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3.2 Photosynthesis Rate, Transpiration Rate, Stomatal Conductance and Water Use Efficiency

In the presence of 50 μM Cd, there were decreases of 49.31% in photosynthetic rate, 69.52% in transpiration rate and 59.89% in stomatal conductance on leaves of pea plants as compared to controls (Figs. 2A2C). At 200 μM Cd concentration, photosynthetic rate decreased by 63.87%, transpiration rates by 86.60% and stomatal conductance by 80.00% as compared to controls. In plants treated with both 50 μM CdCl2 and 50 μM SNP, photosynthesis, transpiration rates and stomatal conductance were partially recovered by 97.75%, 60.89% and 43.00%, respectively, compared to those treated only with 50 μM CdCl2. Plants treated with 200 μM CdCl2 and 50 μM SNP showed 124.66%, 126.62% and 88.12% recovery in photosynthetic rate, transpiration rates and stomatal conductance, respectively, compared to plants treated only with 200 μM Cd (Figs. 2A2C). Treatment of 50 or 200 μM Cd increased water use efficiency by 5.00% or 125.18%, respectively, as compared to the control treatments. However, plants treated with 50 or 200 μM CdCl2 along with 50 μM SNP showed an enhancement in water use efficiency by 88.89% and 8.34%, respectively, compared to plants treated only with 50 and 200 μM CdCl2 (Fig. 2D). Moreover, MLR also revealed that Cd application resulted in a decline in photosynthetic rate, transpiration rate, and stomatal conductance of the plants, whereas Cd treatment with SNP significantly increased these parameters on pea plants (Table 1). This is, the relationships between the Cd levels vs. the photosynthetic rate, transpiration rate, and stomatal conductance of the plants were negative. However, those between the Cd levels + SNP vs. the photosynthetic rate, transpiration rate, and stomatal conductance of the plants were positive (Table 1).

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Figure 2: Effect of Cd, SNP and their combinations on photosynthetic rate (A), transpiration rate (B), stomatal conductance rate (C) and water use efficiency (D) In leaves of pea seedlings. Values are means ±1 standard error (SE). Different letters represent significant differences compared to the control treatment at P ≤ 0.05. *, ** and *** represent significant differences between the Cd + SNP treatment and the Cd treatment at P ≤ 0.05, P ≤ 0.01 and P ≤ 0.001, respectively

3.3 SNP Maintains Chlorophyll Fluorescence under Cd Stress

Fo, Fm and Fv/Fm were used to measure the photochemical efficiency and PSII activity. Compared to the control, Fo increased by 7.36% or 18.45% in leaves of 50 or 200 μM CdCl2 treated plants, respectively. Addition of 50 μM SNP along with the 50 or 200 μM CdCl2 treatment resulted in a significant decrease of 44.00% or 37.24%, respectively, as compared to plants treated with 50 or 200 μM CdCl2 alone (Fig. 3A). Compared to the control, Fm decreased by 35.71% or 46.47% in the 50 or 200 μM CdCl2 treatment, respectively. Addition of the 50 μM SNP treatment resulted in a significant increase of 27.85% or 30.88% in comparison to plants treated with 50 or 200 μM CdCl2, respectively (Fig. 3B). In contrast, Fv/Fm in 50 or 200 μM Cd-treated pea leaves decreased by 16.56% or 40.53%, respectively, as compared to the control. However, the 50 μM SNP treatment inhibited the decrease of Fv/Fm by 35.79% or 64.48% as compared to plants treated with 50 or 200 μM Cd alone, respectively (Fig. 3C). qN in 50 or 200 μM CdCl2-treated plants increased by 87.36% or 2.14 folds, respectively, compared to the control. However, 50 μM SNP treatment along with 50 or 200 μM CdCl2 inhibited the increase of qN by 42.76% or 53.00%, respectively (Fig. 3D).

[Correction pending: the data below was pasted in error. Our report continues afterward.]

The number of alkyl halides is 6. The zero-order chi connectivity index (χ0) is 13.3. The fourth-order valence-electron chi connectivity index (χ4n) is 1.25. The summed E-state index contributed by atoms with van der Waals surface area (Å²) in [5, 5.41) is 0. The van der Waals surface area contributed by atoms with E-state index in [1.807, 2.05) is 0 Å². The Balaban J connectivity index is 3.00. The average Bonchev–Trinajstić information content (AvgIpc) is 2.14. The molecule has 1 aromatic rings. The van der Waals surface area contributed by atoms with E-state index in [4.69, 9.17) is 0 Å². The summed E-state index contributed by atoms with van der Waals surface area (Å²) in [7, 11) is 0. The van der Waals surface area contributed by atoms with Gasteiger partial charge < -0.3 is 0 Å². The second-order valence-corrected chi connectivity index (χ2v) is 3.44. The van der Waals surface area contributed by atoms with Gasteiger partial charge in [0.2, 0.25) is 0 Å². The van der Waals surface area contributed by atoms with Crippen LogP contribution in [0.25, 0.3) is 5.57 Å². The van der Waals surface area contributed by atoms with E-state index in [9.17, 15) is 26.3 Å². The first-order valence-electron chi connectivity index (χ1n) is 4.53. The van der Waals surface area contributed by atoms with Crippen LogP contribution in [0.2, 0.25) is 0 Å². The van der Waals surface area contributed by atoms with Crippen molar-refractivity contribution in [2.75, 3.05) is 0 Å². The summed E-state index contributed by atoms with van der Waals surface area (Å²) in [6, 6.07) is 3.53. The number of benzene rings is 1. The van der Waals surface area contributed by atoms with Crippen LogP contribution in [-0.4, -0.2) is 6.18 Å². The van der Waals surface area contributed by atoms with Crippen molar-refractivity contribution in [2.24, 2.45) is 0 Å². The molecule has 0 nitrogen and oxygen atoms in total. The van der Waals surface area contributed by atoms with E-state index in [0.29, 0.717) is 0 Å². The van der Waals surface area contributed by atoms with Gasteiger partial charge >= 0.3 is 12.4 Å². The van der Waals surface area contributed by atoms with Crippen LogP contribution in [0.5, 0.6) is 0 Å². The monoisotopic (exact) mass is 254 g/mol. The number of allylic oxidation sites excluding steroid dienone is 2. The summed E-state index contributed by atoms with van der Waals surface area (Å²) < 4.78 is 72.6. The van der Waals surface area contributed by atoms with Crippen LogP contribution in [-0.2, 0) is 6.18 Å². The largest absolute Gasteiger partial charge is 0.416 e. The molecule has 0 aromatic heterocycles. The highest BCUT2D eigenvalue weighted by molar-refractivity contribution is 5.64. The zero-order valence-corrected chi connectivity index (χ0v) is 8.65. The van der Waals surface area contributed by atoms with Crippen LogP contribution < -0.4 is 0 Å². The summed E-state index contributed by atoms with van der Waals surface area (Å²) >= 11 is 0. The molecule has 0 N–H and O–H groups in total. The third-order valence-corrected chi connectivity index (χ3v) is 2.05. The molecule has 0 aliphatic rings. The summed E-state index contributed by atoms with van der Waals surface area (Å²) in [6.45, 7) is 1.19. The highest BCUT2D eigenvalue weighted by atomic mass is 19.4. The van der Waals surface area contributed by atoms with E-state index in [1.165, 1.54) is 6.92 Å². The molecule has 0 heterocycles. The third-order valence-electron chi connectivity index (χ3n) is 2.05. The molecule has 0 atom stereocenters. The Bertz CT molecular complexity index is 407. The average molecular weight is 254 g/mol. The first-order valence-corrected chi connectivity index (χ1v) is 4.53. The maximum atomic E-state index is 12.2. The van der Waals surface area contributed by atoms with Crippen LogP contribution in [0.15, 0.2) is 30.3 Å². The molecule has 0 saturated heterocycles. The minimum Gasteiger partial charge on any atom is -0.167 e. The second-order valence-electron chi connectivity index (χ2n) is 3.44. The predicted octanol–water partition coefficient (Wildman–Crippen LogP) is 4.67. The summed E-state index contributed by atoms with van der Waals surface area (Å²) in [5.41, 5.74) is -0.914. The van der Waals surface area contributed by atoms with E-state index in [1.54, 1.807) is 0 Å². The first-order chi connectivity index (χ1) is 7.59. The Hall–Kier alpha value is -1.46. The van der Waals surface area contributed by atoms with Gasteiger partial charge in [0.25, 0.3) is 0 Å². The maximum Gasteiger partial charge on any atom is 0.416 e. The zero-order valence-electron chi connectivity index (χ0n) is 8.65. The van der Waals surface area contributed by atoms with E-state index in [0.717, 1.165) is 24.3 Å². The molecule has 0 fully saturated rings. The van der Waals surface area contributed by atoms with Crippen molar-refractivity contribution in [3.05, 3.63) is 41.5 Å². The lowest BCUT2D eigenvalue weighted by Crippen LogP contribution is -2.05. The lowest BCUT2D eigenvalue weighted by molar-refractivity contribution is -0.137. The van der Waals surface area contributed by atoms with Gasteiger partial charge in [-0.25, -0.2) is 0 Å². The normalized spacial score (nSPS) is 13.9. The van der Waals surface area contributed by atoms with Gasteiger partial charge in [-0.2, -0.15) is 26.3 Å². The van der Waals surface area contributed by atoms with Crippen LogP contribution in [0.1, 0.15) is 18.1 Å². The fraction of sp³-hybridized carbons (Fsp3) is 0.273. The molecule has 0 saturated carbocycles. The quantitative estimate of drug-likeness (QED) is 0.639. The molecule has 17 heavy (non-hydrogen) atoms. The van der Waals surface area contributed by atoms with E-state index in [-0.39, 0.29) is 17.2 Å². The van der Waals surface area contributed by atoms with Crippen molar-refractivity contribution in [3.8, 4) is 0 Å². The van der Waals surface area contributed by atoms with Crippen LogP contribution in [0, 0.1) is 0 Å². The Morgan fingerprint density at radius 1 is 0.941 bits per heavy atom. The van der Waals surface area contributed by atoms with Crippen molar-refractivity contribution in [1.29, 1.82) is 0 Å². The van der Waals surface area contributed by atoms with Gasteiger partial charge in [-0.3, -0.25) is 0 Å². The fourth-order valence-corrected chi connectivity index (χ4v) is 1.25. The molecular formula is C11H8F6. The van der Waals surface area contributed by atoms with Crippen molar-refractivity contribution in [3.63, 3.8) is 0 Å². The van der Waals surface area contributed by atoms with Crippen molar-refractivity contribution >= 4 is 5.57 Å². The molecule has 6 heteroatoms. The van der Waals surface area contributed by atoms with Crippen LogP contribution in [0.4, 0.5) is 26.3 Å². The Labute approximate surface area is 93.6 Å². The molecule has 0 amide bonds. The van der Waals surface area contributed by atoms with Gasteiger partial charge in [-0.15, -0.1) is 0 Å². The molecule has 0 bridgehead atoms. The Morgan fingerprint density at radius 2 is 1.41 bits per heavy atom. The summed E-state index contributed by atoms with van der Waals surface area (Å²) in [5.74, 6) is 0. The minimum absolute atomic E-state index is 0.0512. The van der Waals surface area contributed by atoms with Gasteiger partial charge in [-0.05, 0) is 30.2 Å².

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Figure 3: Effect of Cd, SNP and their combinations on Fo (A), Fm (B), Fv/Fm (C), and qN (D) on leaves of pea seedlings. Values are means ±1 standard error (SE). Different letters represent significant differences at P ≤ 0.05 as compared to the control. *, ** and *** represent significant differences between the Cd + SNP treatment and the Cd treatment at P ≤ 0.05, P ≤ 0.01 and P ≤ 0.001, respectively

In our study, qL increased by 103.35% and decreased by 42.67% on leaves of 50 and 200 μM CdCl2 treated seedlings, respectively, compared to the control (Fig. 4A). In turn, 50 μM SNP treatment decreased qL by 63.50% and increased it by 1.86 folds in comparison to the 50 and 200 μM CdCl2 treatments, respectively (Fig. 4A). qP decreased by 13.65% and 70.65% on leaves of 50 and 200 μM CdCl2-treated seedlings, respectively, in comparison to the control. The 50 μM SNP treatment decreased qP by 18.15% and 2.48 folds as compared to the 50 and 200 μM CdCl2 treatments, respectively (Fig. 4B). NPQ increased by 82.28% and 137.36% in 50 and 200 μM CdCl2 treatment, respectively, over values on the control. However, 50 μM SNP treatment inhibited the increase of NPQ by 29.45% and 32.02% as compared to 50 and 200 μM CdCl2 treatments, respectively (Fig. 4C). Y(II) was decreased by 34.72% and 86.00% to the 50 and 200 μM CdCl2 treatements, respectively in comparison to the control (Fig. 4D), However, 50 μM SNP treatment inhibited the decreases in Y(II) by 78.63% and 5 folds as compared to 50 and 200 μM CdCl2 treatments, respectively (Fig. 4D).

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Figure 4: Effect of Cd, SNP and their combinations on qL (A), qP (B), NPQ (C), and Y(II) (D) on leaves of pea seedlings. Values are means ±1 standard error (SE). Different letters represent significant differences at P ≤ 0.05 as compared to the control. *, ** and *** represent significant differences between the Cd + SNP treatment and the Cd treatment at P ≤ 0.05, P ≤ 0.01 and P ≤ 0.001, respectively